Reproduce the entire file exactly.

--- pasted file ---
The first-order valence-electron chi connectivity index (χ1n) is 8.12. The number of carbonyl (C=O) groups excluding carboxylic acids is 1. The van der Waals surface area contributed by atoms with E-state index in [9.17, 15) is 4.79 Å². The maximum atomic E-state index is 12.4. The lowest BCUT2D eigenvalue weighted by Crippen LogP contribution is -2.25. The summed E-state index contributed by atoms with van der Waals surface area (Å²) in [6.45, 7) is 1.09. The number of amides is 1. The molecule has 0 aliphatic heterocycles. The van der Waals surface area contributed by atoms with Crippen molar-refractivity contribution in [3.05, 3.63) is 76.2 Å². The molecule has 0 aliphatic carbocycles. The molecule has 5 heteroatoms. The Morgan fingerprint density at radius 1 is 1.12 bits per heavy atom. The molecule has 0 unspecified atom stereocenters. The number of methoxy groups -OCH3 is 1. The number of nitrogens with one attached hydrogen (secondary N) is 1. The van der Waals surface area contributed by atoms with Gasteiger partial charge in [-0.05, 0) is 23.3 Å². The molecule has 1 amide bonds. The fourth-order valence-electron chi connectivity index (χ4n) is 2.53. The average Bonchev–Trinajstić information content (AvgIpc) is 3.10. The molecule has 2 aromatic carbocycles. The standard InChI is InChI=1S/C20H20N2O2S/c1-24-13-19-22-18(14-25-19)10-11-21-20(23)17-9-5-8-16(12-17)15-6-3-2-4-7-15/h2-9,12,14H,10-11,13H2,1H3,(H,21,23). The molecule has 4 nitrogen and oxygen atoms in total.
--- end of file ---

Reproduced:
The first-order valence-electron chi connectivity index (χ1n) is 8.12. The number of carbonyl (C=O) groups excluding carboxylic acids is 1. The van der Waals surface area contributed by atoms with E-state index in [9.17, 15) is 4.79 Å². The maximum atomic E-state index is 12.4. The lowest BCUT2D eigenvalue weighted by Crippen LogP contribution is -2.25. The summed E-state index contributed by atoms with van der Waals surface area (Å²) in [6.45, 7) is 1.09. The number of amides is 1. The molecule has 0 aliphatic heterocycles. The van der Waals surface area contributed by atoms with Crippen molar-refractivity contribution in [3.05, 3.63) is 76.2 Å². The molecule has 0 aliphatic carbocycles. The molecule has 5 heteroatoms. The Morgan fingerprint density at radius 1 is 1.12 bits per heavy atom. The molecule has 0 unspecified atom stereocenters. The number of methoxy groups -OCH3 is 1. The number of nitrogens with one attached hydrogen (secondary N) is 1. The van der Waals surface area contributed by atoms with Gasteiger partial charge in [-0.05, 0) is 23.3 Å². The molecule has 1 amide bonds. The fourth-order valence-electron chi connectivity index (χ4n) is 2.53. The average Bonchev–Trinajstić information content (AvgIpc) is 3.10. The molecule has 2 aromatic carbocycles. The standard InChI is InChI=1S/C20H20N2O2S/c1-24-13-19-22-18(14-25-19)10-11-21-20(23)17-9-5-8-16(12-17)15-6-3-2-4-7-15/h2-9,12,14H,10-11,13H2,1H3,(H,21,23). The molecule has 4 nitrogen and oxygen atoms in total.